Houston Federal Judge Invents New Kind of Asset Forfeiture

When the Feds can use your truck in a sting operation, get it riddled with bullet holes, and pay you nothing, it is simply another form of asset forfeiture.

Here is how Andy Vickery, a lawyer for a trucking company owner, Craig Patty, described a judge’s decision to the Houston Chronicle:

A federally deputized corporal from the Houston Police Department decides to pay your small company’s driver to drive your truck to the Mexican border, load it up with illegal drugs, and try to catch some bad guys.   He knows that the driver is lying to “the owner” – although he doesn’t know your name or identity and doesn’t bother to find out.   The bad guys outwit the cops.   Your company’s driver is killed.   Your truck is riddled with bullet holes.

 Query:   is our federal government liable to pay for the damages to you and your property?

 Answer:   Nope.

According to the Chronicle,

A Houston-based federal judge ruled that the U.S. Drug Enforcement Administration does not owe the owner of a small Texas trucking company anything, not even the cost of repairing the bullet holes to a tractor-trailer truck that the agency used without his permission for a wild 2011 drug cartel sting that resulted in the execution-style murder of the truck’s driver, who was secretly working as a government informant.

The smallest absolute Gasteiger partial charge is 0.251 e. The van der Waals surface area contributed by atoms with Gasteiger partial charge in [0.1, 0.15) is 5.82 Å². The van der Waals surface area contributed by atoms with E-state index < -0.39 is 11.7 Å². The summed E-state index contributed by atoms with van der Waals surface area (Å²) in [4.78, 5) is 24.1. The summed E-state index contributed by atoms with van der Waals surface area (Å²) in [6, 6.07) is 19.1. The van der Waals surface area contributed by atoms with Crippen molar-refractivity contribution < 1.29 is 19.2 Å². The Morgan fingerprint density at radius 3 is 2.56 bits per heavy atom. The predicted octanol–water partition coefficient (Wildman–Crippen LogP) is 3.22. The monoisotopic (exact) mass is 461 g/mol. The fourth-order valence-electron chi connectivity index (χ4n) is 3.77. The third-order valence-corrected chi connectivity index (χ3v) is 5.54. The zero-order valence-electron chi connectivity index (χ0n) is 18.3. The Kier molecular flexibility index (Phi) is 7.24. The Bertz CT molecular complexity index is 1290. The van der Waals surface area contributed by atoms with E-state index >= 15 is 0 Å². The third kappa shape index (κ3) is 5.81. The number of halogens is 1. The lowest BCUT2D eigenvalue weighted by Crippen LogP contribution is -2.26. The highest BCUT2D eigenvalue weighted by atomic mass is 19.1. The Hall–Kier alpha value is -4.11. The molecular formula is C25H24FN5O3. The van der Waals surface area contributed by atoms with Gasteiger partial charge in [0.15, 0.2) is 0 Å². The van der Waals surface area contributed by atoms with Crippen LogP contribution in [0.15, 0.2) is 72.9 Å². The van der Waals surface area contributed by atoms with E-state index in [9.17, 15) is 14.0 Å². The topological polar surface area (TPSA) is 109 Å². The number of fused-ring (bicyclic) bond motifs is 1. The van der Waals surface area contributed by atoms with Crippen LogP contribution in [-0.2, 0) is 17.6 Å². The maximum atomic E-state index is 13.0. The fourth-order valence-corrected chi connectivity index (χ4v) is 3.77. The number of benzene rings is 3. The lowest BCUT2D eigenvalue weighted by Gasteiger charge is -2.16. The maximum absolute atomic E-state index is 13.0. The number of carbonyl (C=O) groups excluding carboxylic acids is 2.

The ruling by U.S. District Judge Lee Rosenthal, which was made public late Monday, heads off a potentially embarrassing civil trial that was supposed to start early next month at the federal courthouse.

Andy Vickery, a lawyer representing trucking company, said he was floored by the ruling.

“She is basically saying you can’t sue the feds,” he said by phone.

Forget about the pure, shameless robbery involved. What about the risk of being murdered? If you know that your drugs branded with your business logo have been used to betray drug cartels, and that one of your drivers was executed, wouldn’t you need to worry about the cartel considering you involved in that betrayal? No wonder Craig Patty says that he and his family are terrified about retaliation. In fact, one reason for the lawsuit is to make sure the facts get aired publicly so that no one thinks he was involved in the sting operation.

[See also, “DEA Robs Man for Carrying Money while Black.”]

Naturally, Patty’s insurance company refused to pay for repairs to the truck since they do not insure business vehicles to be used in police business.

Not only is the judge’s ruling a crime of plunder, but the fact that an alleged “law enforcement” agency would refuse to pay in the first place proves that they are a lawless gang.

Fred Shepherd, who worked with Vickery on the case, said his client is astonished that he has no recourse.

“It is not just that you can’t sue the federal government, but that fed law enforcement agencies under this ruling can use anybody’s property to do anything they want to further their law enforcement mission and not have to go get the permission from the owner of the property to do it.”

Everything we have now belongs to them.